is not a numeric value therefore push both of them back in the same order as well as an error
literal :error:
:error:
-15
:true:
10
!7
pop is to remove the top value from the stack, resulting in:
-15
:true:
10
Then after calculating the negation of -15, which is 15, and pushing it back, quit will
terminate the interpreter and write the following values in the stack to “output.txt”:
15
:true:
10
Now, please go back to the example inputs and outputs given before and make sure you
understand how to get those results.
More Examples of bind and let..end:
push a
push 17
add
The error is because we are trying to perform an addition on an unbound variable “a”.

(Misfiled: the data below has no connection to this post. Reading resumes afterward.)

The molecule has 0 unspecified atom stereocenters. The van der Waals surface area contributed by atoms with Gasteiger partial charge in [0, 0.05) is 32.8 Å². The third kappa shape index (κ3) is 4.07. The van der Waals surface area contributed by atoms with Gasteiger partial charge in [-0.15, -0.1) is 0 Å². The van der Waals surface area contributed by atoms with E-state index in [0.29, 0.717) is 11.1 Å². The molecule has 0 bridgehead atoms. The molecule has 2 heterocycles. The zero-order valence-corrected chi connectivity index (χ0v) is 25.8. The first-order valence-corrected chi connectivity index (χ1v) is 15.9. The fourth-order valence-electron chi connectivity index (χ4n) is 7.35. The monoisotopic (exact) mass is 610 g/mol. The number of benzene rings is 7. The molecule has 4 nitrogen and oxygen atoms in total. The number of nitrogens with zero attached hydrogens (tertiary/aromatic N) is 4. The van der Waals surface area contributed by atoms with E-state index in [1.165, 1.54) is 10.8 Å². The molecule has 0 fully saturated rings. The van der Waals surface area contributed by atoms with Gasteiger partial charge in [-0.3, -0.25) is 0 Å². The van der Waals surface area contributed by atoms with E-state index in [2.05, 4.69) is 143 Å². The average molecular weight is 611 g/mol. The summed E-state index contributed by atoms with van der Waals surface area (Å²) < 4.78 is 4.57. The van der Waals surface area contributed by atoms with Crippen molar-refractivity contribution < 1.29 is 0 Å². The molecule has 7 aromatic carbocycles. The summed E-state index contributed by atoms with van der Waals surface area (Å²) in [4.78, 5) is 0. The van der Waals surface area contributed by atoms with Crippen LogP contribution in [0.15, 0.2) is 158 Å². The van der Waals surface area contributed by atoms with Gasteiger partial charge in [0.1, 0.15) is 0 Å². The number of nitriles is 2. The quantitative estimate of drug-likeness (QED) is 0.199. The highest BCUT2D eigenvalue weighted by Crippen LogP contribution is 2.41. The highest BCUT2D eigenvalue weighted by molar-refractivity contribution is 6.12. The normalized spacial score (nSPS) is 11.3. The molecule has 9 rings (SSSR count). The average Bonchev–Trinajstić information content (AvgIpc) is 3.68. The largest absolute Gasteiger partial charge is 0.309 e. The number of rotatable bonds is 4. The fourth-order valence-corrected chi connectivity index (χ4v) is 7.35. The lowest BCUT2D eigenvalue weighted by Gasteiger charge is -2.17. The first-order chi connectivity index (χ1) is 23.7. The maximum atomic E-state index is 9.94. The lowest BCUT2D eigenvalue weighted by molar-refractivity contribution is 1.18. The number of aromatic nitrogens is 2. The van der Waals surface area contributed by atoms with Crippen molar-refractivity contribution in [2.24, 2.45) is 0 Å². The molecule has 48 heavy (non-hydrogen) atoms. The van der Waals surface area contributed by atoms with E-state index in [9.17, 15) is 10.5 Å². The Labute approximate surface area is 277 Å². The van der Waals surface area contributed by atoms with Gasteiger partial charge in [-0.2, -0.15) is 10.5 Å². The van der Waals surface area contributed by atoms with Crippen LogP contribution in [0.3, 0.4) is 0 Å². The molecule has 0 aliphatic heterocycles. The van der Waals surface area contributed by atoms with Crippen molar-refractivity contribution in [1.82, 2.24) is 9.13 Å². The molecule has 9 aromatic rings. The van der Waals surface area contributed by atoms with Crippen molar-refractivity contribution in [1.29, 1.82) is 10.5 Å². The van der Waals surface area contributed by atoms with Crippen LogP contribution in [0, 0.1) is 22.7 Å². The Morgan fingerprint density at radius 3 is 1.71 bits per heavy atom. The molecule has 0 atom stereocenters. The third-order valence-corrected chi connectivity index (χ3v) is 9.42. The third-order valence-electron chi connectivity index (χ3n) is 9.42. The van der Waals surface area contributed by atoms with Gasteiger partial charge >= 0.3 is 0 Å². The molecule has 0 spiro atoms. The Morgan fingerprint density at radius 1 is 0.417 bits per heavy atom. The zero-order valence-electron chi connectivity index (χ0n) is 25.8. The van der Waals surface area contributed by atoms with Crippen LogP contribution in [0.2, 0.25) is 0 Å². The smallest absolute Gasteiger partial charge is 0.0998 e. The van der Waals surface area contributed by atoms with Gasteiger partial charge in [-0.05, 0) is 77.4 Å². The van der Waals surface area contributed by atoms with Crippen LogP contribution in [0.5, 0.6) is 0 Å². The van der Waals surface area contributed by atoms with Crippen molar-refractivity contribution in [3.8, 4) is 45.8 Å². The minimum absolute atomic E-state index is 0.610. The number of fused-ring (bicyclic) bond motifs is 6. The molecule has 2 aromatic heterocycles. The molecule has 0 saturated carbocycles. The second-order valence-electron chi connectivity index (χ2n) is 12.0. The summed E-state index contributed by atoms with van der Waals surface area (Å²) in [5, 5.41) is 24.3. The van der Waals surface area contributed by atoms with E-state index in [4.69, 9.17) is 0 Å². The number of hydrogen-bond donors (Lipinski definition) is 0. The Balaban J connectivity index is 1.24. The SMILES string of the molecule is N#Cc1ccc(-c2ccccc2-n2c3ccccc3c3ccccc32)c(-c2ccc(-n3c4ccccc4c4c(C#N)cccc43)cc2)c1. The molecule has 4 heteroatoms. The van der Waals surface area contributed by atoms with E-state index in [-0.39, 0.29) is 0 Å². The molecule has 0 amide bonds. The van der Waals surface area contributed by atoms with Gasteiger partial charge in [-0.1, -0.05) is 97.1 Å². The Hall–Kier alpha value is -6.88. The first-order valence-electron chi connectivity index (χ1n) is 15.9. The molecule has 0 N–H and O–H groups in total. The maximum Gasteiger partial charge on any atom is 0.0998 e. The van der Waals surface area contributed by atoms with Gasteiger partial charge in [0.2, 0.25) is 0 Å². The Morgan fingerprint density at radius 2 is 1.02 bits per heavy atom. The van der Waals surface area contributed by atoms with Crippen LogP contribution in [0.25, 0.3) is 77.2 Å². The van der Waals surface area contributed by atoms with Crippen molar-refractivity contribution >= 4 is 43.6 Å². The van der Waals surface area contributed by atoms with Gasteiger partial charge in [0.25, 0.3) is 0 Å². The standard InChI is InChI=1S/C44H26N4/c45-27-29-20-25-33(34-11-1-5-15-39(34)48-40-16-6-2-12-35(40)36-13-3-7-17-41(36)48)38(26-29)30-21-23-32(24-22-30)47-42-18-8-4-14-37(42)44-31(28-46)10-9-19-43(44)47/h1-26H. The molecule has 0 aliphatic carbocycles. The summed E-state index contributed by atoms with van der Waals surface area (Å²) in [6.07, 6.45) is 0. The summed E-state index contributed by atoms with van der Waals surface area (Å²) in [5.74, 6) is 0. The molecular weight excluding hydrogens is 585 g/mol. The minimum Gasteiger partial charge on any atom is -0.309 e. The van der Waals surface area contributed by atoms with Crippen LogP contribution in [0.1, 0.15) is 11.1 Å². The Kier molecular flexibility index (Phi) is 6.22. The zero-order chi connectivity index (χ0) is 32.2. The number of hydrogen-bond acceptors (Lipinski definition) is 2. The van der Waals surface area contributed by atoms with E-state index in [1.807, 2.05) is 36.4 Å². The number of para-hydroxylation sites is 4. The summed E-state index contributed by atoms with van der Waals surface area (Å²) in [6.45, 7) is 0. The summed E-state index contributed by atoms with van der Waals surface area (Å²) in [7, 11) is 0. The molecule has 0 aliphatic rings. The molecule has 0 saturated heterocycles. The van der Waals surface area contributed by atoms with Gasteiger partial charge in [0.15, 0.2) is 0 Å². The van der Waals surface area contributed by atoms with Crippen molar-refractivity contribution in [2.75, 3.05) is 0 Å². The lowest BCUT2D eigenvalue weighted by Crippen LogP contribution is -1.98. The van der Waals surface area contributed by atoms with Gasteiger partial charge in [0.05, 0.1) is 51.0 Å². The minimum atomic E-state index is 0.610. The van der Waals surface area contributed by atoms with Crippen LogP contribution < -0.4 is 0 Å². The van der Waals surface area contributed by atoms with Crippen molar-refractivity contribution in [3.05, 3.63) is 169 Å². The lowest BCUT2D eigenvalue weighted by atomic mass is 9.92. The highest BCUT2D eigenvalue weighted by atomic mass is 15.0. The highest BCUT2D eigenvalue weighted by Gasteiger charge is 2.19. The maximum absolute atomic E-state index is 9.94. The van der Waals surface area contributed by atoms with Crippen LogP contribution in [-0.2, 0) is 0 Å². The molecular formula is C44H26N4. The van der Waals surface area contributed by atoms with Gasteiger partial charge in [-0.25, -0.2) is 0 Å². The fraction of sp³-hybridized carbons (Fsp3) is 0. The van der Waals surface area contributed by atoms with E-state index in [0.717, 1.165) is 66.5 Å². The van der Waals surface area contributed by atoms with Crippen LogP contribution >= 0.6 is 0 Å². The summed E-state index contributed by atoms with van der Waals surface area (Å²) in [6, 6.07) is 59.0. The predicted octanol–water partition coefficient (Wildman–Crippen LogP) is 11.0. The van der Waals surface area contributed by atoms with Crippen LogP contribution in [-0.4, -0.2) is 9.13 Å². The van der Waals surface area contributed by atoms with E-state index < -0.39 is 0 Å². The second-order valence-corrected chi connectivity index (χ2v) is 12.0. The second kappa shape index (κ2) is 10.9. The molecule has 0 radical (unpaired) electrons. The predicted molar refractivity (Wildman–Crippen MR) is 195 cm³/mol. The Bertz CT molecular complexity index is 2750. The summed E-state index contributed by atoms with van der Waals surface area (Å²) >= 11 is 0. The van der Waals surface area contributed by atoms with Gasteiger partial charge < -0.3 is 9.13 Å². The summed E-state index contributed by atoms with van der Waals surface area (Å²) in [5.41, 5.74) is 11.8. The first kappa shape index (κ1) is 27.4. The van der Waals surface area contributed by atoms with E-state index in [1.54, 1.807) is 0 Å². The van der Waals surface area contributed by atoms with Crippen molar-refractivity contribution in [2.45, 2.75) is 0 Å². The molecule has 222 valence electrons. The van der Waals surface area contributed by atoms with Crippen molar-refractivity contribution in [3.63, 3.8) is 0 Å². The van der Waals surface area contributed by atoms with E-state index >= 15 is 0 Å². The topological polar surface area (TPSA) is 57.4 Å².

let
push a1
push 7.2
bind
end
M
/19
a
17
a
:error:
17
a
a1
:error:
a1
:error:
:error:
a1 :error:
Additional examples for let..end and frequently asked questions:
let
push 3
push 7
end
push 5
add
quit
Explanation :
Push 3
Push 7
Pushes 3 and 7 on top of the stack. When you encounter the “end”, the last stack frame is saved (which is
why the value of 7 is retained on the stack) , then 5 is pushed onto the stack and the values are added.
You may ask – But isn’t the 7 local to the let..end? 7 is not a binding – it is just a value. The local scopes
are only for bindings.
FAQs from Piazza:
1. What values can _name_ be bound to?
_name_ can be bound to integers, Boolean, string, :unit: and also previously bound values. For
example,
push a
:true:
bind
would bind a to :true:
push a
push 7.5
bind
would result in bind producing an :error: because a CANNOT be bound to :error:
3
7
3 7
5
7 12
push b
let
push a
push 7
bind
end
bind
would bind a to 7 and b to :unit:
push b
push 8
bind
push a